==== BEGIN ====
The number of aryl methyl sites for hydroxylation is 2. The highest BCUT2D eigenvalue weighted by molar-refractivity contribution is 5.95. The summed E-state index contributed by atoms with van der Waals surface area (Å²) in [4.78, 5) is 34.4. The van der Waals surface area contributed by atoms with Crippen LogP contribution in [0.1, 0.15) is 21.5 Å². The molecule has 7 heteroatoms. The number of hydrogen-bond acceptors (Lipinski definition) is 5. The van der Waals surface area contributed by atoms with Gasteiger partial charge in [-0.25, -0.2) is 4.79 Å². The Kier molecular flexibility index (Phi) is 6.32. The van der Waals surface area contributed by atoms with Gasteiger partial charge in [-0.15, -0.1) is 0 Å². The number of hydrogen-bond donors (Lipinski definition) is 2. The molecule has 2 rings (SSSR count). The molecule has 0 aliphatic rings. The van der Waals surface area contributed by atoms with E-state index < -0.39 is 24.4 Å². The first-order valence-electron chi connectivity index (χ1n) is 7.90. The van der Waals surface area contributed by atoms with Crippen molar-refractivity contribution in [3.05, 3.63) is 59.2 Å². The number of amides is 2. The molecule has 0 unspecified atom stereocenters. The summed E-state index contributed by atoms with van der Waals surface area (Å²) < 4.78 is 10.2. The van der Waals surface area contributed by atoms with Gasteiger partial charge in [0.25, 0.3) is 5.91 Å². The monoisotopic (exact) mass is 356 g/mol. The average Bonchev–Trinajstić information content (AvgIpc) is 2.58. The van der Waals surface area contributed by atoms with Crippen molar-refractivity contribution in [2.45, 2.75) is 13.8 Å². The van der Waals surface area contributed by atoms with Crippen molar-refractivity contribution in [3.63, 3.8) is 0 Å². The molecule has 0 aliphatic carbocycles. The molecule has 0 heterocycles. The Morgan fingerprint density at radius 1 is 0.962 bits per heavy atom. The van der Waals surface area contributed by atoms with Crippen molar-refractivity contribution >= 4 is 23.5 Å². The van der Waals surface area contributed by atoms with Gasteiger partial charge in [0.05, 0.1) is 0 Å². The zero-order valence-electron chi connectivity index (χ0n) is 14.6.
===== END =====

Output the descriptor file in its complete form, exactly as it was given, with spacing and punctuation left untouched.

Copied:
The number of aryl methyl sites for hydroxylation is 2. The highest BCUT2D eigenvalue weighted by molar-refractivity contribution is 5.95. The summed E-state index contributed by atoms with van der Waals surface area (Å²) in [4.78, 5) is 34.4. The van der Waals surface area contributed by atoms with Crippen LogP contribution in [0.1, 0.15) is 21.5 Å². The molecule has 7 heteroatoms. The number of hydrogen-bond acceptors (Lipinski definition) is 5. The van der Waals surface area contributed by atoms with Gasteiger partial charge in [-0.25, -0.2) is 4.79 Å². The Kier molecular flexibility index (Phi) is 6.32. The van der Waals surface area contributed by atoms with Gasteiger partial charge in [-0.15, -0.1) is 0 Å². The number of hydrogen-bond donors (Lipinski definition) is 2. The molecule has 2 rings (SSSR count). The molecule has 0 aliphatic rings. The van der Waals surface area contributed by atoms with E-state index < -0.39 is 24.4 Å². The first-order valence-electron chi connectivity index (χ1n) is 7.90. The van der Waals surface area contributed by atoms with Crippen molar-refractivity contribution in [3.05, 3.63) is 59.2 Å². The number of amides is 2. The molecule has 0 unspecified atom stereocenters. The summed E-state index contributed by atoms with van der Waals surface area (Å²) < 4.78 is 10.2. The van der Waals surface area contributed by atoms with Gasteiger partial charge in [0.25, 0.3) is 5.91 Å². The monoisotopic (exact) mass is 356 g/mol. The average Bonchev–Trinajstić information content (AvgIpc) is 2.58. The van der Waals surface area contributed by atoms with Crippen molar-refractivity contribution in [2.45, 2.75) is 13.8 Å². The van der Waals surface area contributed by atoms with Crippen molar-refractivity contribution in [3.63, 3.8) is 0 Å². The molecule has 0 aliphatic carbocycles. The molecule has 0 heterocycles. The Morgan fingerprint density at radius 1 is 0.962 bits per heavy atom. The van der Waals surface area contributed by atoms with Crippen molar-refractivity contribution >= 4 is 23.5 Å². The van der Waals surface area contributed by atoms with Gasteiger partial charge in [0.05, 0.1) is 0 Å². The zero-order valence-electron chi connectivity index (χ0n) is 14.6.